A rare gift for vision, a sense of drama, a genius for the right word, an imaginative sense of people and story are here applied to the beginnings of a great people. Winston Churchill was endowed with a sense of history- and this is an ambitious project into which he has poured his great gifts. 'Begun in 1939, now finished, to be issued in four volumes over the next three years, this will be for the average reader the definitive history; for the student an inspiration for further study. For Sir Winston makes even his earliest period, in the dawn of the island's checkered history, seem alive. One goes through successive invasions, conquests, struggles for power with an awareness of the contribution each invader, each conqueror made to the building of a nation. Romans, Danes, Normans, each in turn became part of the life stream. Men advanced the island's development- or threw it back for long periods. Great figures and events took place on the stage of history. The things that characterize the English speaking race today put down roots that survived. Churchill does not hesitate to illumine the past through contrast and comparison with the present. He makes his story a living, growing thing. His human beings stand out against their times- good and evil as they may be. He reinterprets old legends, retaining much we learned in childhood, but throwing new light upon it. Exciting and revealing reading, this provides the background we need for other reading-fact and fiction, and leaves us with eager anticipation for the volumes to come. Read full book review >
NONFICTION
Released: April 16, 1956

Not many people know that at 24 Winston Churchill wrote his one and only novel. He had served with the IVth Hussars in India, and to them he inscribed the book. He was himself first elected to Parliament that year. Reread today, it can be considered in double focus:- first as an allegory, the story of a mythical republic, which previews the development of now familiar totalitarian patterns; second as a foretaste of Churchill's own development along social and political lines. These two angles give the book considerably more interest than its slightly dated style would attract today. There's to be a new introduction by Sir Winston Churchill, but as of present writing this is not available. Watch for this- as it may be blown up into a newsworthy publishing event. Read full book review >
EUROPE UNITE by Winston S.  Churchill
NONFICTION
Released: June 15, 1950

This is a companion volume to The Sinews of Peace, and incorporates the main speeches made by this greatest of modern craters during 1947-48. While the constructive positive aspect of his viewpoint on matters international, his plea for a united Europe, give title to the book, the greater part of the speeches are vitriolic attacks on the Labor Government, not only in its domestic but in its foreign policies, particularly in Palestine and India. He speaks as an aggressive, fighting leader of the Opposition; he leaves no stone unturned in his violent indictment of the system which he feels is impoverishing Britain, "the nation which fall flat on its face in the moment of greatest victory." He sees release only in a reversal through a General Election, too late, however, to restore the shrinking Empire. There are great themes and small, important political speeches, records of debates in the House, gracious gestures to organizations, to individuals (the sovereigns on their Silver Wedding, Mrs. Roosevelt, a broadcast on the occasion of the dedication of the Al Smith Memorial, etc.). Here shown is Churchill with much still of the brilliance and energy and fire of his middle years. The connecting chronology of dates and events links the speeches and places them in the record. Not a book for the market that buys his Second World War volumes. But Churchill's speeches are integral to modern history. Read full book review >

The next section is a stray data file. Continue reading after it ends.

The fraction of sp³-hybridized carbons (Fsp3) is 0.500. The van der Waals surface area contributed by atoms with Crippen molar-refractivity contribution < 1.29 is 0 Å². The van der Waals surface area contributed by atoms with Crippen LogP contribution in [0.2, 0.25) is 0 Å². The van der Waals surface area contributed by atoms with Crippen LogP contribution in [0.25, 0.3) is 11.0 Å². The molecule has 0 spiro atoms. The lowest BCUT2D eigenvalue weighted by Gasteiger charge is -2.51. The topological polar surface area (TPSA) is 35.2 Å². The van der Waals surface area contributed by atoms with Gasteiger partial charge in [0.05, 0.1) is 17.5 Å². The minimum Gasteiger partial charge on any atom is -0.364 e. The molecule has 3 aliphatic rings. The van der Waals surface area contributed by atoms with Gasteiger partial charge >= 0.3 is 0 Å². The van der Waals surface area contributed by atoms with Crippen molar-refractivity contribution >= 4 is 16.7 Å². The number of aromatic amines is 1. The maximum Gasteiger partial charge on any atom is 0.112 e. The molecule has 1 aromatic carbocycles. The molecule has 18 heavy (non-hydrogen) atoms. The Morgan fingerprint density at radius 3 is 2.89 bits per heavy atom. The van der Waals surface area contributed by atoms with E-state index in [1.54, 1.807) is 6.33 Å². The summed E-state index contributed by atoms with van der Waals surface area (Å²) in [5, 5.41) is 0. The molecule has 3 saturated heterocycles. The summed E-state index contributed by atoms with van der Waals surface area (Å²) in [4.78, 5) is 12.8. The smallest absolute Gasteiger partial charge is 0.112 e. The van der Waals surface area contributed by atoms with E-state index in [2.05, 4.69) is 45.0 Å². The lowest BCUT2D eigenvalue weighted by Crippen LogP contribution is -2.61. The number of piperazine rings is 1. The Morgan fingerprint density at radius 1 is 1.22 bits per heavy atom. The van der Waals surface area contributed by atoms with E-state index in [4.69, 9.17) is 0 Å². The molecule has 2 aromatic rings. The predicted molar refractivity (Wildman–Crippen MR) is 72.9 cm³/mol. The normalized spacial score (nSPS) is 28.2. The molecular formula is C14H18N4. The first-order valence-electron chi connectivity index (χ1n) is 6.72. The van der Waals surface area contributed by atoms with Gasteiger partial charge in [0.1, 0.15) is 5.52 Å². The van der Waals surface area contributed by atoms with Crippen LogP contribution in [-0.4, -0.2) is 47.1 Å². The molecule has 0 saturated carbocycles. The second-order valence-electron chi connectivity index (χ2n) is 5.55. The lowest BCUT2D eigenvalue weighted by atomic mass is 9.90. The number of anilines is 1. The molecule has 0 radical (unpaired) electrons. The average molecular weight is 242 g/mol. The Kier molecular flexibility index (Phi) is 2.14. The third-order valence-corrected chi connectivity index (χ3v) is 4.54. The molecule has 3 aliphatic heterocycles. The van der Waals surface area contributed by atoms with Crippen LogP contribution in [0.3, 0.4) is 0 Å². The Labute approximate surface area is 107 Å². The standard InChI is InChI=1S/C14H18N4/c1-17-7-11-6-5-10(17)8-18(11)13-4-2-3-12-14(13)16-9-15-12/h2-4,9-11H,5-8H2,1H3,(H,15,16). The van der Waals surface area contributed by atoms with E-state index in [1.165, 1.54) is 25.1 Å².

BIOGRAPHY & MEMOIR
Released: June 15, 1950

Nothing available in advance of finished books (as noted on P. 674) so this report is anticlimactic in view of the extensive reviews already released, which seem collectively to say what we were saying anyhow. That- in a military sense, this is the most interesting of the series for Americans, as the period covered-1942 and the first half of 1943- encompasses the disastrous defeats of our early months of war, and the turn of the tide in the Pacific, in North Africa. That- in a personal sense, it is less Churchill's book than the earlier ones, when he was centre-on, the stage chiefly Britain's and Britain always most dramatic in bitterest defeat. That it lacks the recurrent resounding phrase and what some called the purple passages, but is significant in its honesty of greatness, the willingness to say he was hasty or wrong. What emerges is a Churchill big in his sometimes reluctant cooperation; a Churchill perceptive of the widening rifts with Russia, a Churchill cognizant of the lack of balance in America's attitude towards China, a Churchill anxious to keep the difficult DeGaulle-Darlan -Giraud impasse from wrecking the North African operation. Some of his thumbnail sketches of personalities afford as brilliant characterization as he has ever written. Some of his brief and dramatic bits of narrative afford as absorbing reading as any he has written. And the armchair strategists will find his military analyses an indispensable contribution to viewing the war from another side than the one we are offered in American records. A sure best seller- as well as documentarily important. Read full book review >
BIOGRAPHY & MEMOIR
Released: April 24, 1950